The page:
Ticketmaster Summer in Stages

Water

Filter and David Farr
A Filter Production in association with Lyric Hammersmith and Warwick Arts Centre
Tricycle Theatre, Kilburn
(2011)

Water publicity photo

To say that climate change is the theatrical flavour of the moment is almost understating the case. Following Greenland, the National's collaborative investigation of the subject, Filter look at it a little more obliquely.

The company's theatrical style is rather like that of Complicite, so that, in McLuhan speak, the medium is the message at least as much as the plotting.

For just under an hour and a half, Water follows the (mis)fortunes of two deeply unhappy Brits whose paths almost cross in Vancouver.

Ferdy Roberts plays Graham Johnson, the kind of depressive who practically has "loser" imprinted on his forehead. He is an environmental officer who spends more time feeling sorry for himself than working. Johnson could hardly be more of a contrast with Victoria Mosley's Claudia Ford. She is the kind of high achiever who works 70 hours a week as a government aide, which plays havoc with her social life.

Graham gets drawn to British Columbia by the death of his estranged father Peter who, at the start of the play 30 years before, lectures us on the risks of global warming. There, for the first time Peter meets his disc jockey half-brother played by Oliver Dimsdale.

These brothers are like chalk and cheese, reflecting the two halves of Peter's life. In England, he had been unhappily married, before he met the love of his life in Canada and settled there. In doing so, the anguished environmentalist was obliged to compromise his deeply held political principles.

Claudia has been living with a cave diver called Joe (Dimsdale again) but her constant neglect eventually drives him away. While she attends a conference in Canada attempting to pull off a global political coup that could save the planet, Joe wants to break records for diving depths. This inevitably means that he is risking his life. Just to add a little spice to this relationship, Claudia discovers that she is pregnant.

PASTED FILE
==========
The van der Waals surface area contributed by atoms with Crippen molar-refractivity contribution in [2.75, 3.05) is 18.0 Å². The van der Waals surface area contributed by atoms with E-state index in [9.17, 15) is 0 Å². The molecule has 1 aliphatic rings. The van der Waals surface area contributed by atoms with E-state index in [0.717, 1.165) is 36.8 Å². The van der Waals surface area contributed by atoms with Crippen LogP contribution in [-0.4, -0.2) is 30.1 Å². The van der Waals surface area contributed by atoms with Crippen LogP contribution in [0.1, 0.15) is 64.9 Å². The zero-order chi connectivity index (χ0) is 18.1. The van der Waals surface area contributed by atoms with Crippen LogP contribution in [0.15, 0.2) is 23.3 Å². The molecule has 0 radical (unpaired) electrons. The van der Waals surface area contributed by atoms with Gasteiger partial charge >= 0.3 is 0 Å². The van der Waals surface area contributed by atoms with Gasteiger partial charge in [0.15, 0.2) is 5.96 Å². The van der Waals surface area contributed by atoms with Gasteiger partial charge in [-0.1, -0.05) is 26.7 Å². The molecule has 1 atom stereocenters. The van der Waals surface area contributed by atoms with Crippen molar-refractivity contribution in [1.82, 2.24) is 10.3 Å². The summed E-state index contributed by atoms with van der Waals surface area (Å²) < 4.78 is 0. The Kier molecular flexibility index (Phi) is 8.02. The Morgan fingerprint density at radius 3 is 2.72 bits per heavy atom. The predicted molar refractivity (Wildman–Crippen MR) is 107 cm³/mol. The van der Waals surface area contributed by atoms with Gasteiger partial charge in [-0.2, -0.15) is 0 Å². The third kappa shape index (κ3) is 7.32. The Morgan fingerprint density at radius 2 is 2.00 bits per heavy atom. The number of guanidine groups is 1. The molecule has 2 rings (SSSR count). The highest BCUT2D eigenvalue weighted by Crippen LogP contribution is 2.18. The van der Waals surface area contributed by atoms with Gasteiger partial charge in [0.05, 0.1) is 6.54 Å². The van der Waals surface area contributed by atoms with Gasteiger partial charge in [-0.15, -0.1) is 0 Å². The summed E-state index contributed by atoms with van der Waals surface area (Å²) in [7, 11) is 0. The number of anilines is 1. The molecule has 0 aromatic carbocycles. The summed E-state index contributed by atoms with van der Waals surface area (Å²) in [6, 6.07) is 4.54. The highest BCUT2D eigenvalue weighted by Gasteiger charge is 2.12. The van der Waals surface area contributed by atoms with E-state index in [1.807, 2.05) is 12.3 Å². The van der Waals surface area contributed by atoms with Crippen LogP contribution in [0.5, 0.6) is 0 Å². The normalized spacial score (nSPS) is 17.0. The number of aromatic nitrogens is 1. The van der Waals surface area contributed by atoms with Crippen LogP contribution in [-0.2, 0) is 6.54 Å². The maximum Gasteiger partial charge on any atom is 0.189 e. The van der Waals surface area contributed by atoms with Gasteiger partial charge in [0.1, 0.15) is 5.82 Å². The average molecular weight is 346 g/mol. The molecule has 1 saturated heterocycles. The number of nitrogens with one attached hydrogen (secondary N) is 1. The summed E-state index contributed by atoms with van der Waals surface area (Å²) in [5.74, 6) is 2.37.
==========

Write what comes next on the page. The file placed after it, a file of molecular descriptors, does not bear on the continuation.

While the story-telling holds the attention, it is far from the sensational but that is not really what Filter are about. They are at least as interested in the methods of presentation and happily do the stage equivalent of leaving labels on the outside.

The audience is therefore able to witness their considerable skills, always perfectly choreographed by co-creator/director David Farr and accompanied by music and sound effects created by the three actors and also their onstage Music and Sound Engineer, Tim Phillips.

The stage is set up as a studio with numerous screens and the cast whip us through a series of short scenes, often involving a character and an unseen other - interviewer, hotel telephonist etc., every one of whom is vocalised by the versatile trio.

The effects can be intoxicating, none more so than a beautiful final image as we witness a low-budget dive into a fish-filled aquarium.

Playing until 5 March

Kevin Catchpole reviewed this production on tour in Salisbury

Reviewer: Philip Fisher